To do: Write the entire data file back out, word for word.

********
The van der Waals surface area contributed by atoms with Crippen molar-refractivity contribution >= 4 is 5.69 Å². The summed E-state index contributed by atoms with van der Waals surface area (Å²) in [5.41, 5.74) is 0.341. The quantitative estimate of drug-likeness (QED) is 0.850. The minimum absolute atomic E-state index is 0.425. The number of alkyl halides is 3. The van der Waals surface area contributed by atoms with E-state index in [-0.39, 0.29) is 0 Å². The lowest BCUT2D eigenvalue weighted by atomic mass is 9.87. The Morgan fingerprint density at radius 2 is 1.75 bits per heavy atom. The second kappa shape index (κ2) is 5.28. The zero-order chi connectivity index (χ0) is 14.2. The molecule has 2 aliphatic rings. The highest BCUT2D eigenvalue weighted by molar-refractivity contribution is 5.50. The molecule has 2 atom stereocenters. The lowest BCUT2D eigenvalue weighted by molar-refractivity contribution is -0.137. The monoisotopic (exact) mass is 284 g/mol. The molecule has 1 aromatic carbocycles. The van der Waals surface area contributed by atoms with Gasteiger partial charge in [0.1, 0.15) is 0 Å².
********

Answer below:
The van der Waals surface area contributed by atoms with Crippen molar-refractivity contribution >= 4 is 5.69 Å². The summed E-state index contributed by atoms with van der Waals surface area (Å²) in [5.41, 5.74) is 0.341. The quantitative estimate of drug-likeness (QED) is 0.850. The minimum absolute atomic E-state index is 0.425. The number of alkyl halides is 3. The van der Waals surface area contributed by atoms with E-state index in [-0.39, 0.29) is 0 Å². The lowest BCUT2D eigenvalue weighted by atomic mass is 9.87. The Morgan fingerprint density at radius 2 is 1.75 bits per heavy atom. The second kappa shape index (κ2) is 5.28. The zero-order chi connectivity index (χ0) is 14.2. The molecule has 2 aliphatic rings. The highest BCUT2D eigenvalue weighted by molar-refractivity contribution is 5.50. The molecule has 2 atom stereocenters. The lowest BCUT2D eigenvalue weighted by molar-refractivity contribution is -0.137. The monoisotopic (exact) mass is 284 g/mol. The molecule has 1 aromatic carbocycles. The van der Waals surface area contributed by atoms with Gasteiger partial charge in [0.1, 0.15) is 0 Å².